## let's generate some toy data library(wrMisc) set.seed(2005); mat <- matrix(round(runif(900),2), ncol=9) rownames(mat) <- paste0(rep(letters[1:25],each=4), rep(letters[2:26],4)) mat[1:50,4:6] <- mat[1:50,4:6] + rep(c(-1,1)*0.1,25) mat[3:7,4:9] <- mat[3:7,4:9] + 0.7 mat[11:15,1:6] <- mat[11:15,1:6] - 0.7 ## assume 2 groups with 3 samples each gr3 <- gl(3,3,labels=c("C","A","B")) tRes2 <- moderTest2grp(mat[,1:6], gl(2,3)) VolcanoPlotW(tRes2) VolcanoPlotW(tRes2, FCth=1.3, FdrThrs=0.2, namesNBest="pass")

Note, that this exampe is very small and for this reason the function *fdrtool()* used internally issues some warnings since the estimation of lfdr is not optimal.

## assume 3 groups with 3 samples each tRes <- moderTestXgrp(mat, gr3) layout(matrix(1:2, nrow=1)) VolcanoPlotW(tRes, FCth=1.3, FdrThrs=0.2, useComp=2) VolcanoPlotW(tRes, FCth=1.3, FdrThrs=0.2, useComp=3)

The idea of this function dates before somehow similar applications were made possible using Shiny. In this case the original idea was simply to provide help to identify points in a plot and display via mouse-over labels to display and by providing clickable links. To do so, very simple html documents are created which display a separately saved image and have a section indicating at which location of the figure which information should be displayed as mouse-over and providing the clickable links. In high-throughput biology many times researchers want quickly know which protein or gene a given point in a graphic corresponds and being able to get further information on this protein or gene via links to UniProt or GenBank.

As this functionality was made for separate html documents it's output cannot be easily integrated into a vignette like this one. To generate such a simple mouse-over interactive html document, the user is invited to run the code of this vignette. At the last step you could ask R to open the interactive html page in the default browser.

Concerning the path provided in the argument *pngFileNa* of the function *mouseOverHtmlFile*:
In a real world case, you might want to choose other
locations to save files rather than R-temp which will be deleted when closing your instance of R.
It is also possible to work with relative paths (eg by giving the png-filename without path).
Then the resultant html will simply require the png-file to be in the same directory as the html itself, and similarly for the clickable links.
This results in files that are very easy to distribute to other people, in particular if the clickable links are pointing to the internet,
however, the pnh-file always needs to be in the same directory as the html ...
If you have the possibility to make the png-file accessible through a url, you could also provide this url.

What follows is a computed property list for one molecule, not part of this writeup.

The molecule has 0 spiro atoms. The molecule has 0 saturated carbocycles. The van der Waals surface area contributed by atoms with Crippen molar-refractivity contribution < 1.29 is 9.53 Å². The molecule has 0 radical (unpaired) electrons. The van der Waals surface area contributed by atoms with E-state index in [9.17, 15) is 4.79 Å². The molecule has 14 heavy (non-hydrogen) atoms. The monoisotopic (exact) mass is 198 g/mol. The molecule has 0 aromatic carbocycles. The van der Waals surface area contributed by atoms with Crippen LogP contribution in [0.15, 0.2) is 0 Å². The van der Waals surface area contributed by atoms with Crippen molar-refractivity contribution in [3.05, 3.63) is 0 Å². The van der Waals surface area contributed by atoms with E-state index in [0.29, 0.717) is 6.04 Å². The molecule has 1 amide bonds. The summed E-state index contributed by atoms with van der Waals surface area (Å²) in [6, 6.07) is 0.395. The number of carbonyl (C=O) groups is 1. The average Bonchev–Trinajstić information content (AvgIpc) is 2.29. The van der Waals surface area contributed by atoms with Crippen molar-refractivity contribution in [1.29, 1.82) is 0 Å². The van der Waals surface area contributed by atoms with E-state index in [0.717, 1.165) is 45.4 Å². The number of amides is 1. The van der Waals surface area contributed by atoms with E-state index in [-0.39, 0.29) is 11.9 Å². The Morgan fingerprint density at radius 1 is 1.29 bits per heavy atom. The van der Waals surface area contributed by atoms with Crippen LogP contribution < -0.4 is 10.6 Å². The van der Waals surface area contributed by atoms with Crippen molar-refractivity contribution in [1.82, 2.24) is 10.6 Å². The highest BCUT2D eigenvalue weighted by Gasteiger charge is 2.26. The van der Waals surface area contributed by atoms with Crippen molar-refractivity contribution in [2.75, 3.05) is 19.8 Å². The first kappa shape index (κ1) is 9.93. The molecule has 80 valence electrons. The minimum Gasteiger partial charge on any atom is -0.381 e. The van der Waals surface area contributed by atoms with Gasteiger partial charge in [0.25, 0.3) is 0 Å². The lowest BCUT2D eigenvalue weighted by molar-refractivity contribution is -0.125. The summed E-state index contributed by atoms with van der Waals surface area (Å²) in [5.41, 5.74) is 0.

The example below shows usage when specifying absolute paths. Please note that the resulting html will not display the image if your browser cannot access the image any more.

## Let's make some toy data df1 <- data.frame(id=letters[1:10], x=1:10, y=rep(5,10) ,mou=paste("point",letters[1:10]), link=file.path(tempdir(),paste(LETTERS[1:10],".html",sep="")),stringsAsFactors=FALSE) ## here we'll use R's tempdir, later you may want to choose other locations pngFile <- file.path(tempdir(),"test01.png") png(pngFile, width=800, height=600, res=72) ## here we'll just plot a set of horiontal points ... plot(df1[,2:3], las=1, main="test01") dev.off() ## Note : Special characters should be converted for proper display in html during mouse-over library(wrMisc) df1$mou <- htmlSpecCharConv(df1$mou) ## Let's add the x- and y-coordiates of the points in pixels to the data.frame df1 <- cbind(df1, convertPlotCoordPix(x=df1[,2], y=df1[,3], plotD=c(800,600), plotRes=72)) head(df1) ## Now make the html-page allowing to display mouse-over to the png made before htmFile <- file.path(tempdir(),"test01.html") mouseOverHtmlFile(df1, pngFile, HtmFileNa=htmFile, pxDiam=15, textAtStart="Points in the figure are interactive to mouse-over ...", textAtEnd="and/or may contain links") ## We still need to make some toy links for(i in 1:nrow(df1)) cat(paste("point no ",i," : ",df1[i,1]," x=",df1[i,2]," y=", df1[i,3],sep=""), file=df1$link[i]) ## Now we are ready to open the html file using any browser .. #from within R# browseURL(htmFile)

The author wants to acknowledge the support by the IGBMC (CNRS UMR 7104, Inserm U 1258, UdS), CNRS, Université de Strasbourg and Inserm and of course all collegues from the IGBMC proteomics platform. The author wishes to thank the CRAN-staff for all their help with new entries and their efforts in maintaining this repository of R-packages.

Thank you for you interest in this package. This package is constantly evolving, new functions will be added to the next version.

```
sessionInfo()
```